PORT ANGELES — The bail for a Sequim woman being held in the Clallam County jail for investigation of two counts of attempted first-degree murder of her children was reduced from $2 million to $1 million on Wednesday.
Ekaterina Alekseevna Parrish, 44, will be in court again Friday afternoon for the filing of information and the prosecuting attorney’s office’s presentation of a final charging decision. Arraignment is set for 9 a.m. Dec. 23.
Parrish must surrender her passport to the county sheriff within two hours if she is released on bail and can’t have any contact or communication with her two children, ruled Judge Simon Barnhart during Parrish’s first appearance in Clallam County Superior Court on Wednesday.
Parrish is accused of driving her car over a hill with her two sons, both juveniles, in the car on Nov. 29. She was booked on Tuesday after her discharge from Haborview Medical Center in Seattle, where she was treated for self-inflicted injuries to her wrists.
When asked Wednesday if she had an attorney, Parrish said she would like to hire one but had not made any effort to do so yet. Barnhart said he would appoint public defender Harry Gasnick to represent her until she determines what she wants to do.
On Nov. 29, Clallam County Sheriff’s deputies investigated a 9-1-1 call of a one-vehicle rollover at 1:15 p.m. in the 200 block of Hillside Drive, according to the probable cause statement.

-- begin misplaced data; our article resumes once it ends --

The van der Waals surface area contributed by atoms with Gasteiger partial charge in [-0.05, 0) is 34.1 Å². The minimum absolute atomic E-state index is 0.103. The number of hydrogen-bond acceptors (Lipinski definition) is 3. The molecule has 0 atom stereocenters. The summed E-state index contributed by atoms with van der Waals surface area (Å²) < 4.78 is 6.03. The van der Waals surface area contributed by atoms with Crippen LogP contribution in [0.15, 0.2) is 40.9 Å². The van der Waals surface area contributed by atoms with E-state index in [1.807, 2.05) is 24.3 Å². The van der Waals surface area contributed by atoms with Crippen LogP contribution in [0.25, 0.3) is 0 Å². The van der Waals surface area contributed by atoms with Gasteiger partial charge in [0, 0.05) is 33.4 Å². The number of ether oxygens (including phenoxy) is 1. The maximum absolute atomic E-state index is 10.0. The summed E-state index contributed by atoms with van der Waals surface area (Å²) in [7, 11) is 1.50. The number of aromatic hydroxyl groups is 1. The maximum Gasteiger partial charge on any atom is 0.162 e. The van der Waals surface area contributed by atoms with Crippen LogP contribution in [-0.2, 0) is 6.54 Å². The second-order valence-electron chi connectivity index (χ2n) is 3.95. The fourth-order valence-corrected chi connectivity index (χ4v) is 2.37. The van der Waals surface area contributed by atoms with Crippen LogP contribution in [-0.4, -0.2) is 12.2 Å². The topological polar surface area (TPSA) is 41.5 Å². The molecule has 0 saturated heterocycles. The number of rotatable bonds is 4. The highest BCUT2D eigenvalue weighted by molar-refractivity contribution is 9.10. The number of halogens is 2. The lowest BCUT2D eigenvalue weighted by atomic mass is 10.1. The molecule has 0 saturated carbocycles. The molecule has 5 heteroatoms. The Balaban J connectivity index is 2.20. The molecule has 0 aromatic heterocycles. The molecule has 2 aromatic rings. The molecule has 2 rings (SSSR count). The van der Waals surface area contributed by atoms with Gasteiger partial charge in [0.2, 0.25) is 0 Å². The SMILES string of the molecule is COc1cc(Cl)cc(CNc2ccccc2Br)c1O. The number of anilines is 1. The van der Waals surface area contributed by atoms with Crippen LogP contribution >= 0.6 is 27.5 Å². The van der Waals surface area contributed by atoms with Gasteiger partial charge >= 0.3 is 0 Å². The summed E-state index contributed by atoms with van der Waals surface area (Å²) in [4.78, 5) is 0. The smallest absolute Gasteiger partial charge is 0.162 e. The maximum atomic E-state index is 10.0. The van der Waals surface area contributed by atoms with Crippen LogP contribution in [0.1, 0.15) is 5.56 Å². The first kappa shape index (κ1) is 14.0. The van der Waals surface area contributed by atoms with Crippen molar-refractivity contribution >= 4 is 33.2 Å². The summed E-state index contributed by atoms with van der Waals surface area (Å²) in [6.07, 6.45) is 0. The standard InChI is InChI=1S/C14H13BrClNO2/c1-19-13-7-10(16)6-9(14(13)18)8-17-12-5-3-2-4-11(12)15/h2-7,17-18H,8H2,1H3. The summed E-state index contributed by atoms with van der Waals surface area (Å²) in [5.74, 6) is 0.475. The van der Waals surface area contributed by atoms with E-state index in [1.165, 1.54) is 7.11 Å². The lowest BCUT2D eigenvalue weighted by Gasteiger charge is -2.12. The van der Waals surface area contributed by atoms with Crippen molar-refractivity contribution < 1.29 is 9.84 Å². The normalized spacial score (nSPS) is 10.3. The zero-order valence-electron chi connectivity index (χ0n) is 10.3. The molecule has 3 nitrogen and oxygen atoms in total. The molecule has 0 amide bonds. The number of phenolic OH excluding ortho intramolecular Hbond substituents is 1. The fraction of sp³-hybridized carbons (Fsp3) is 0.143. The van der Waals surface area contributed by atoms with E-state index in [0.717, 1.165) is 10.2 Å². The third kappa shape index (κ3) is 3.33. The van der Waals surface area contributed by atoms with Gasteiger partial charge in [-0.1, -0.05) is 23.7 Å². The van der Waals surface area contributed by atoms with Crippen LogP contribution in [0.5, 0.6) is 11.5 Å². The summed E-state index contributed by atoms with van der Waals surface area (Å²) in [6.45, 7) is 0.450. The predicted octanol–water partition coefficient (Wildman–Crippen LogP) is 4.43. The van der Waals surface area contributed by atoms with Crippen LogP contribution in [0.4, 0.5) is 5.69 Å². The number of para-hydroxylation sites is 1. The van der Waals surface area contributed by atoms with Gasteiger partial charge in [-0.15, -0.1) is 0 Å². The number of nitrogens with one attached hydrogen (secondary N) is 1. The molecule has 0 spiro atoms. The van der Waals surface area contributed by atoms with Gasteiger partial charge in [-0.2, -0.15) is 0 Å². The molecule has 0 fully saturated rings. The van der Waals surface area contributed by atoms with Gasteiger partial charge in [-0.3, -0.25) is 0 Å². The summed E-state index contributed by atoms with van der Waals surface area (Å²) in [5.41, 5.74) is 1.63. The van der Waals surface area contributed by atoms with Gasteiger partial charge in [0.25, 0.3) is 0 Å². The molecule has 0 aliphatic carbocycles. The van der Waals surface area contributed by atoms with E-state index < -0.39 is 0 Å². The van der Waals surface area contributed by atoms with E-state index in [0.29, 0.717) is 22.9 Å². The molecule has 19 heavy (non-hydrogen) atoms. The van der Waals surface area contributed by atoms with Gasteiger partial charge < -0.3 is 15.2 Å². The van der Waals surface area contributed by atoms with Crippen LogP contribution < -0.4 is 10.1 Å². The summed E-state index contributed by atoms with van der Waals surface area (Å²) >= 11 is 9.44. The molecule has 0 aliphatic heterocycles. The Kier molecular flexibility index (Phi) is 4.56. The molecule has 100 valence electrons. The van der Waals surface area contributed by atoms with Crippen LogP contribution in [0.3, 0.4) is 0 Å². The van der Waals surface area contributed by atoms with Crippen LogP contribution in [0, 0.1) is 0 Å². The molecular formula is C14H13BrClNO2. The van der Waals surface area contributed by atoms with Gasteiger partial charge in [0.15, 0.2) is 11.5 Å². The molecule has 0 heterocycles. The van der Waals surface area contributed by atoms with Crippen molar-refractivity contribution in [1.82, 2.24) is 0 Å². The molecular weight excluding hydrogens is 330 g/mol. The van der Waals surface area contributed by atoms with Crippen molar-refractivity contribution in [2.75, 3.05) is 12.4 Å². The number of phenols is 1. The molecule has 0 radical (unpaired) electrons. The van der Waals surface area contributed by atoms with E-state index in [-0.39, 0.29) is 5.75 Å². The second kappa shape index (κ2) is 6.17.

Two boys said they had been in a vehicle rollover and didn’t know where they were, the statement said. One of them told the dispatcher “his mother intentionally drove their car off the roadway and down a steep hill not meant for motor vehicular traffic to kill herself and kill them in the process,” the statement said.
The two reportedly had minor injuries.
The criminal information document filed Dec. 8 with Clallam County Superior Court accused Parrish of two counts of first-degree attempted premeditated murder with special allegations — domestic violence and position of trust. The maximum penalty on each count is life imprisonment and/or a $50,000 fine plus restitution and assessments.
Michele Devlin, chief criminal deputy prosecuting attorney, said she was adding a supplement to the probable cause statement that was “pretty much her confession of what she did to her children.”
Devlin said the state had requested the original $2 million bail because it considers Parrish a danger to the community and to specific individuals as well as the likelihood of her becoming a flight risk due to her international relatives.
Parrish’s mother moved back to the former Soviet Central Asian republic of Kyrgyzstan, also known as the Kyrgyz Republic, about five years ago, according to the probable cause statement.
Parrish also had given a neighbor $177,000 cash in a box to give to a surviving family member, Devlin told the court.
If she makes bail, Parrish can have no communication or contact with her two sons and must stay 1,000 feet away from them and submit to electronic home monitoring with exceptions for medical or court appointments or other approved trips.
Gasnick said Parrish had divested herself of whatever, if any, assets attributable to her except for support payments from a pre-divorce settlement.
He also said it was the defense’s position that if the allegations are true, Parrish’s primary danger is to herself.
Barnhart said that while these are allegations and nothing is proven, the court was disturbed by the circumstances that gave rise to them.
Parrish has no criminal history.
Reporter Brian Gawley can be reached at email@example.com.